Let us start with the visual display on the island where you see modern infrastructure to remove all bottlenecks. You see office, commercial and residential construction/redevelopment. You see new hotel properties and renovation of existing ones. All this suggest preparedness for growth in business and possibly attracting new businesses. We can expect more markets opening for tourism. The film industry selecting Mauritius for content development is on the rise. Funds management can be an arm of the financial services industry which can grow. As said before, Africa will attract more investment and this jurisdiction is likely to remain the preferred place from where it shall be managed. I can go on but all I wish to state there is clear visibility towards meaningful growth. We will witness continued development and a rising GDP. This island has all that is needed to demonstrate future sustainable growth trends.
Coming to the global picture, with Brexit becoming definite, how prepared do you feel Mauritius is to fully manage its dependency on the UK as one of its main export and tourism markets?
Whilst Brexit is looking likely to happen, when it will happen and under what conditions still needs to be determined and agreed by the UK Govt and the EU. I believe Brexit could actually open new opportunities for Mauritius as a trading partner. Moreover, home to the City of London, the world’s leading financial centre, the UK is well-positioned to become Africa’s future investment partner of choice. Initiatives announced in support of this include:
- CDC, the UK’s Development Finance Institution, will significantly increase its investment into Africa – aiming to invest up to £3.5 billion in businesses on the continent over four years. This will support hundreds of thousands of jobs, build stability and trigger growth in some of the poorest and most fragile countries.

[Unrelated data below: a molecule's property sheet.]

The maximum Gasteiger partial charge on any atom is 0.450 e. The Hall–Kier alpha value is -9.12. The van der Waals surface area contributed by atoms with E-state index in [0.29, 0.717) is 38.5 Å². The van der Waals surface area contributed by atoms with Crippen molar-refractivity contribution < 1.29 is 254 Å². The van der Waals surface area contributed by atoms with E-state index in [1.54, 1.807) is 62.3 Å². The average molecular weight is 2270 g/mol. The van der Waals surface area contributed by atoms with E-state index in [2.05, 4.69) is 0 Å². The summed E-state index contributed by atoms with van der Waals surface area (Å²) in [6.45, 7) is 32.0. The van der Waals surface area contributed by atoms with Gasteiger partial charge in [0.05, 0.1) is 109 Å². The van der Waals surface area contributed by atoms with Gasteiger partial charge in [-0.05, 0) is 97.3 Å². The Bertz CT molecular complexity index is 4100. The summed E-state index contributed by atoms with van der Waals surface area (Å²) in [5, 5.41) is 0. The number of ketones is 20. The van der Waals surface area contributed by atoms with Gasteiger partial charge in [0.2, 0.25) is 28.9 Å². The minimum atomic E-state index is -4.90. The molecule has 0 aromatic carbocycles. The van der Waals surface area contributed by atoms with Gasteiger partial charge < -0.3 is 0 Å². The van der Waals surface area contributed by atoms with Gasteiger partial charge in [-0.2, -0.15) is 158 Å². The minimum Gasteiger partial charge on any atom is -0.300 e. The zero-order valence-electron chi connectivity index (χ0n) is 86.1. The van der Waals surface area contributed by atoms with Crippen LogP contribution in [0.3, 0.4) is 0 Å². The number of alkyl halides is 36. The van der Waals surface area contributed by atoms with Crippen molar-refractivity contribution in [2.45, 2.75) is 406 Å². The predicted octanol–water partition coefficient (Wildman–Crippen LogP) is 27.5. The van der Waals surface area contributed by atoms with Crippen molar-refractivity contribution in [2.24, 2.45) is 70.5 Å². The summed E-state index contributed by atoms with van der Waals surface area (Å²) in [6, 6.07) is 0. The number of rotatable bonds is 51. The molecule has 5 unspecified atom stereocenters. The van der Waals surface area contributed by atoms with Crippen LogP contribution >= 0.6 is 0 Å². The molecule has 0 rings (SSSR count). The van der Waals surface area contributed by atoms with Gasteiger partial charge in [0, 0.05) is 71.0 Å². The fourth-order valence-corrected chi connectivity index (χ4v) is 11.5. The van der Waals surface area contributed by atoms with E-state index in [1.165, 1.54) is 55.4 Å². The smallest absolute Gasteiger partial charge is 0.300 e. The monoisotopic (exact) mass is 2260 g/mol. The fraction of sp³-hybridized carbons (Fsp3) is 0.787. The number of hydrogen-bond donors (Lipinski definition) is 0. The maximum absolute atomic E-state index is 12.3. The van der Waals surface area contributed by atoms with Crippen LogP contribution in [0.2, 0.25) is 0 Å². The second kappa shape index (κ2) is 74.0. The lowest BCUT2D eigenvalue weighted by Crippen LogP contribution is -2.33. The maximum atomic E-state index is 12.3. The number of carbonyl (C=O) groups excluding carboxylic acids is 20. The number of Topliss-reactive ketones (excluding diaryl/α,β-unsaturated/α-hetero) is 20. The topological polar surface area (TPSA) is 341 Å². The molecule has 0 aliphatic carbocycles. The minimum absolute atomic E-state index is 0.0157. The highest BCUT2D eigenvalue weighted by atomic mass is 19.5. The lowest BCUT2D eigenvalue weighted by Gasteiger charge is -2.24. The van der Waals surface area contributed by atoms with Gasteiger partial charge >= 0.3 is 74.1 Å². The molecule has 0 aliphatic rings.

- A new investment of up to £300 million of UK aid invested through the Private Infrastructure Development Group (PIDG) will build essential infrastructure such as power, roads and water, that will lay the foundations for new trading and business opportunities across Africa in places businesses previously would not have been able to operate.
Mauritius is likely to benefit if it can find ways to position itself as the springboard for investment in the Continent.
Is the mutation of the financial services sector in Mauritius cause for concern according to you, when it comes to conserving our fiscal advantage and remaining compliant to international norms?
The Mauritius financial services sector is currently undergoing a major reform with the view to retain its investment appeal through fiscal advantages that will continue to attract global investors, while ensuring compliance with international norms and standards in a post-BEPS world. The measures announced in Budget 2018-2019 and the recent release of the Blueprint go in the right direction of maintaining an appropriate balance between these two often competing objectives. In this context, the challenges are great – but so are the opportunities. Mauritius has ambitious plans to position itself as a specialist regional IFC, drawing on its long-established links and expertise in Africa and India. The success of these plans depends largely on a competitive fiscal regime that meets international norms and standards in line with EU and OECD requirements. The recent steps taken by Mauritius in this direction represent a positive development for its financial services sector rather than a cause for concern.